Meta, the parent company of social media platforms such as Facebook and Instagram, is facing serious allegations in an ongoing federal lawsuit. Unsealed court documents reveal that since at least 2019, Meta has been accused of knowingly allowing accounts belonging to children under the age of 13 to remain active while collecting their personal information without parental consent.
This revelation comes amid growing concerns over online privacy and the protection of minors on social media.
Reports of Underage Users and Legal Implications
Attorneys general from 33 states have brought forth accusations against Meta, stating that the company received over a million reports of underage users on Instagram from various sources, including parents and community members, between early 2019 and mid-2023.
Despite these reports, Meta allegedly disabled only a fraction of these accounts. This action, or lack thereof, forms the basis of the complaint. The lawsuit, encompassing 54 counts, asserts that Meta has violated a range of state-based consumer protection statutes and the Children’s Online Privacy Protection Rule (COPPA).
COPPA prohibits companies from collecting personal information from children under 13 without parental consent. The court document highlights that Meta's records reveal Instagram's significant underage user base, with "millions of children under the age of 13" and "hundreds of thousands of teen users" spending extensive time on the platform.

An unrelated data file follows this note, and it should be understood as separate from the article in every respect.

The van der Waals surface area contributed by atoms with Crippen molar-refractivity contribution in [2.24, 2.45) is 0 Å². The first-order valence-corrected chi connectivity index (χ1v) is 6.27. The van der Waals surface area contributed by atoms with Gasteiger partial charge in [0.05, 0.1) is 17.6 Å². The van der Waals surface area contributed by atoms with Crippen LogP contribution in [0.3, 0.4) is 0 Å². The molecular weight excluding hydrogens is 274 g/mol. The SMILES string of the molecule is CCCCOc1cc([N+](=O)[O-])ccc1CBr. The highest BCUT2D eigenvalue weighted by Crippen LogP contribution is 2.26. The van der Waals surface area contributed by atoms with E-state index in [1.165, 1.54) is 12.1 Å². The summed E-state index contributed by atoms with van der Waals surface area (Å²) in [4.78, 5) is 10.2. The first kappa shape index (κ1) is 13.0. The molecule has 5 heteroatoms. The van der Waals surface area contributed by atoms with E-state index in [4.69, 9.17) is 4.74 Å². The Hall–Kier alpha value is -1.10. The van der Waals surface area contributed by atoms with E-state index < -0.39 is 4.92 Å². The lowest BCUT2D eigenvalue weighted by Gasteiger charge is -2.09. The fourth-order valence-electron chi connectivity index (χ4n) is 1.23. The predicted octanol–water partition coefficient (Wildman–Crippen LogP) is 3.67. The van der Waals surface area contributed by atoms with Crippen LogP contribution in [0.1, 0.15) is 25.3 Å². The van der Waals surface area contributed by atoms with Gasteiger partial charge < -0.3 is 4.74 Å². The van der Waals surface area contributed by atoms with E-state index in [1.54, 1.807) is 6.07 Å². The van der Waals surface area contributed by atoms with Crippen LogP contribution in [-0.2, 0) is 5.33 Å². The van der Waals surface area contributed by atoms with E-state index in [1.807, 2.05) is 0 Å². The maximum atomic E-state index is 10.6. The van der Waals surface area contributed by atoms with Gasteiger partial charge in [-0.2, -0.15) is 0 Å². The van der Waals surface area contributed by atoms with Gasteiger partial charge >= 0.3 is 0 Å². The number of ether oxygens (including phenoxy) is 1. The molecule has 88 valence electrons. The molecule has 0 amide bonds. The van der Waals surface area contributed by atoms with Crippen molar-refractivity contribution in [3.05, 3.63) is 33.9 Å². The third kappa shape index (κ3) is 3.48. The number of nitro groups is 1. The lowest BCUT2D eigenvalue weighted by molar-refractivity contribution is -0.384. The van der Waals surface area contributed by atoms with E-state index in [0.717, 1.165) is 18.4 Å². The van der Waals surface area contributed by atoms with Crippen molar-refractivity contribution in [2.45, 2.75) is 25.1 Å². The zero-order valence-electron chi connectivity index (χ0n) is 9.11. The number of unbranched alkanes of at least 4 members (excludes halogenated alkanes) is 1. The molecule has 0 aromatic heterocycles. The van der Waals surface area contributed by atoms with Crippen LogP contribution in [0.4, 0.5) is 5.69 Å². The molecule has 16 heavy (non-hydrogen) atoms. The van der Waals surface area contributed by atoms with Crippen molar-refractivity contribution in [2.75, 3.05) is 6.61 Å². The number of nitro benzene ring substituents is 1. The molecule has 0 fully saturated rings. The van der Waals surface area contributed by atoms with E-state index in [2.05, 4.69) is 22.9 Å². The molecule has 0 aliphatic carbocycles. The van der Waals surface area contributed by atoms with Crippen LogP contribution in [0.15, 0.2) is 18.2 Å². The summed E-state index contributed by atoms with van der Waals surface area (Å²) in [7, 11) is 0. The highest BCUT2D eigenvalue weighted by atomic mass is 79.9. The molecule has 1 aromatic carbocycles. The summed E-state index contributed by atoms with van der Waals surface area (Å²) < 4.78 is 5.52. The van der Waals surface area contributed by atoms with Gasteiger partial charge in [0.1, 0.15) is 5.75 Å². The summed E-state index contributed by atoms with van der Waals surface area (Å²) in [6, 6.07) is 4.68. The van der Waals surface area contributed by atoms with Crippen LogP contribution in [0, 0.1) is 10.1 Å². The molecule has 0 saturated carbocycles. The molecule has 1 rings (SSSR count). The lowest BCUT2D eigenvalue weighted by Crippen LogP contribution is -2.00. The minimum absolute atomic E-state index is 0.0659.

Meta’s Response and the Challenge of Age Verification
However, Meta acknowledges the complexity of verifying the age of online users, especially those without identification. Meta's statement to CNN emphasized its support for federal legislation requiring app stores to obtain parental approval for app downloads by teens under 16.
This approach, according to Meta, would alleviate the need for providing sensitive information, such as government IDs, for age verification. As the lawsuit progresses, it brings to light significant concerns regarding online privacy, the protection of minors, and the responsibilities of tech giants in policing their platforms.
With potential civil penalties amounting to hundreds of millions of dollars, this case could set a precedent in how social media companies handle underage users and data privacy.